row row row your boat
gently down the stream
merrily merrily merrily merrily
life is but a dream
This is a math question: what do you notice about this children's song, written in 1853?
Strictly speaking, based on simple math, here is the answer: You get four merrily's for every three row's.
Which is to say, four rewards for every three efforts.
Now what are the implications of such a simple message, one we so effortlessly sing to our children? And is this something I might consider and use as a construct for my own efforts?
For example, this week:
Row #1: It's been a bear of a week (no offense, rob-bear). I've been sick, a stubborn virus that's had me miss work, miss my writing group, miss pilates, miss everything. Plus, I have not just this one but three unexpected medical problems. No long term worries, but I feel sick and I feel vulnerable.
Row #2: Money's tight. Tighter than it has been.
Row #3: I have an incredibly hard job. I hear and see things that cause me pain: the first hand effects of poverty and culuration and neglect and abuse that have happened to adults when they were children and children who are still children.
Three row's and four merrily's:
Merrily # 1: I'm sick but nothing's life threatening and I don't live in an oppressive country like Iran. Surely these are merrily's.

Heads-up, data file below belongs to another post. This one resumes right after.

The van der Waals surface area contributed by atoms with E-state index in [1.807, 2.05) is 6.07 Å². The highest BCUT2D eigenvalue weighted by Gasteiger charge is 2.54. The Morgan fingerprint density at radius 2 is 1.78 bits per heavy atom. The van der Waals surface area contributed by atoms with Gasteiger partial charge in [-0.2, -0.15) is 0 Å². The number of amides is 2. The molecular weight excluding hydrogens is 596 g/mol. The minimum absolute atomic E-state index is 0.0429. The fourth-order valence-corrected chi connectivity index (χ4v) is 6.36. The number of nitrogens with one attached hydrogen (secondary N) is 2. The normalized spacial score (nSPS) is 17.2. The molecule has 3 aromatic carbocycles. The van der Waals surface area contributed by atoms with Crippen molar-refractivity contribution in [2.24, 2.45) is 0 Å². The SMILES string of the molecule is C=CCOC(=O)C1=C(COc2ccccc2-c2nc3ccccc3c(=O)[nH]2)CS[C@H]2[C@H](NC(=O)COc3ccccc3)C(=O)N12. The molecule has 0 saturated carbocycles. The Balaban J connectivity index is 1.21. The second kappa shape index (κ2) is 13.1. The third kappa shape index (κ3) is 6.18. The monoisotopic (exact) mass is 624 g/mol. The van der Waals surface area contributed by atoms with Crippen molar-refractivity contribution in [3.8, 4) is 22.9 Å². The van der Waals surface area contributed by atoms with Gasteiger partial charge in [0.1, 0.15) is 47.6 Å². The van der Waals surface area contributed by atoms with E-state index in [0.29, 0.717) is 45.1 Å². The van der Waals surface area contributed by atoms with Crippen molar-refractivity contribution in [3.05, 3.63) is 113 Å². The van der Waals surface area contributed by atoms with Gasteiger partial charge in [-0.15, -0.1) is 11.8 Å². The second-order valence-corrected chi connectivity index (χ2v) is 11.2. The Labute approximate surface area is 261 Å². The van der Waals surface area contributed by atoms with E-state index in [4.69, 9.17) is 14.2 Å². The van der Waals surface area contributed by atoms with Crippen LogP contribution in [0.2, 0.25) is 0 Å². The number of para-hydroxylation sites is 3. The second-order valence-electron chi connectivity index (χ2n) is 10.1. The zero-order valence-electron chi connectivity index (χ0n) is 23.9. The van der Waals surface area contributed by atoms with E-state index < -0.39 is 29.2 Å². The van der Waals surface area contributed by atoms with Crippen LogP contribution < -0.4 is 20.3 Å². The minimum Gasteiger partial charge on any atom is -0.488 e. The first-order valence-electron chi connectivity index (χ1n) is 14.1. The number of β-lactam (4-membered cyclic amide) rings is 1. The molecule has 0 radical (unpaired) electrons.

Merrily # 2: JB has cut back her work hours but in doing so she will be able to spend welcomed and deserved time in her studio. I welcome the challenge of making money stretch. We're still better off than so many, and tight doesn't mean scarce.
Merrily #3: My clients have serious circumstances but I have seen changes and successes and effort and growth. Slowly, sometimes in the smallest ways with the smallest steps, but I've had a part in this and it feels great. And what I have learned is irreplaceable.
An extra # 4 merrily! A free merrily for my efforts. Now what might that be? Well, for starts, I get to be a writer. I get to write a novel and this blog and silly poems and heartfelt stories. You don't worry so much about being bored or alone when you are a writer or a painter or a photographer or a jeweler because you have something to keep you company and to bring you to timeless passion. That's a definite 'merrily', my fourth and free one.
You get 4 merrily's for every three row's. Worth remembering? I think so.